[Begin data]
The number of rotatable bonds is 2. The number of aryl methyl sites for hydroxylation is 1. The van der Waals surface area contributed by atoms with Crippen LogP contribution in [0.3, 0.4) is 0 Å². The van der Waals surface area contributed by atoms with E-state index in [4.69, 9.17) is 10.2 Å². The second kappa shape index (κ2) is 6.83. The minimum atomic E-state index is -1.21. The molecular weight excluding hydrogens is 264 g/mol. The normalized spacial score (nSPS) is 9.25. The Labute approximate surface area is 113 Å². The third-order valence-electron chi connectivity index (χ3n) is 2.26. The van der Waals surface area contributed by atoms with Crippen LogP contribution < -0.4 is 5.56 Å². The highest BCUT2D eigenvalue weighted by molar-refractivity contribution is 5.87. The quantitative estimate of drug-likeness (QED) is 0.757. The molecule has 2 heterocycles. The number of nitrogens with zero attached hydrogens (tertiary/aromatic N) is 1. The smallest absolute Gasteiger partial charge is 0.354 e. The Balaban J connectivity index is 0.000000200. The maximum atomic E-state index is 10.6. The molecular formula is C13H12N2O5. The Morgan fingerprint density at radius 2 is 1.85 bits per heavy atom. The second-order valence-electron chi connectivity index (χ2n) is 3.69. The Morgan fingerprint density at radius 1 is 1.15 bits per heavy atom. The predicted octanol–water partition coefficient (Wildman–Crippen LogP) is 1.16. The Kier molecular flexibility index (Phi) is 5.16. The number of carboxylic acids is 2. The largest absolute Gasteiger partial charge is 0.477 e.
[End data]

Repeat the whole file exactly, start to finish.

The number of rotatable bonds is 2. The number of aryl methyl sites for hydroxylation is 1. The van der Waals surface area contributed by atoms with Crippen LogP contribution in [0.3, 0.4) is 0 Å². The van der Waals surface area contributed by atoms with E-state index in [4.69, 9.17) is 10.2 Å². The second kappa shape index (κ2) is 6.83. The minimum atomic E-state index is -1.21. The molecular weight excluding hydrogens is 264 g/mol. The normalized spacial score (nSPS) is 9.25. The Labute approximate surface area is 113 Å². The third-order valence-electron chi connectivity index (χ3n) is 2.26. The van der Waals surface area contributed by atoms with Crippen LogP contribution < -0.4 is 5.56 Å². The highest BCUT2D eigenvalue weighted by molar-refractivity contribution is 5.87. The quantitative estimate of drug-likeness (QED) is 0.757. The molecule has 2 heterocycles. The number of nitrogens with zero attached hydrogens (tertiary/aromatic N) is 1. The smallest absolute Gasteiger partial charge is 0.354 e. The Balaban J connectivity index is 0.000000200. The maximum atomic E-state index is 10.6. The molecular formula is C13H12N2O5. The Morgan fingerprint density at radius 2 is 1.85 bits per heavy atom. The second-order valence-electron chi connectivity index (χ2n) is 3.69. The Morgan fingerprint density at radius 1 is 1.15 bits per heavy atom. The predicted octanol–water partition coefficient (Wildman–Crippen LogP) is 1.16. The Kier molecular flexibility index (Phi) is 5.16. The number of carboxylic acids is 2. The largest absolute Gasteiger partial charge is 0.477 e.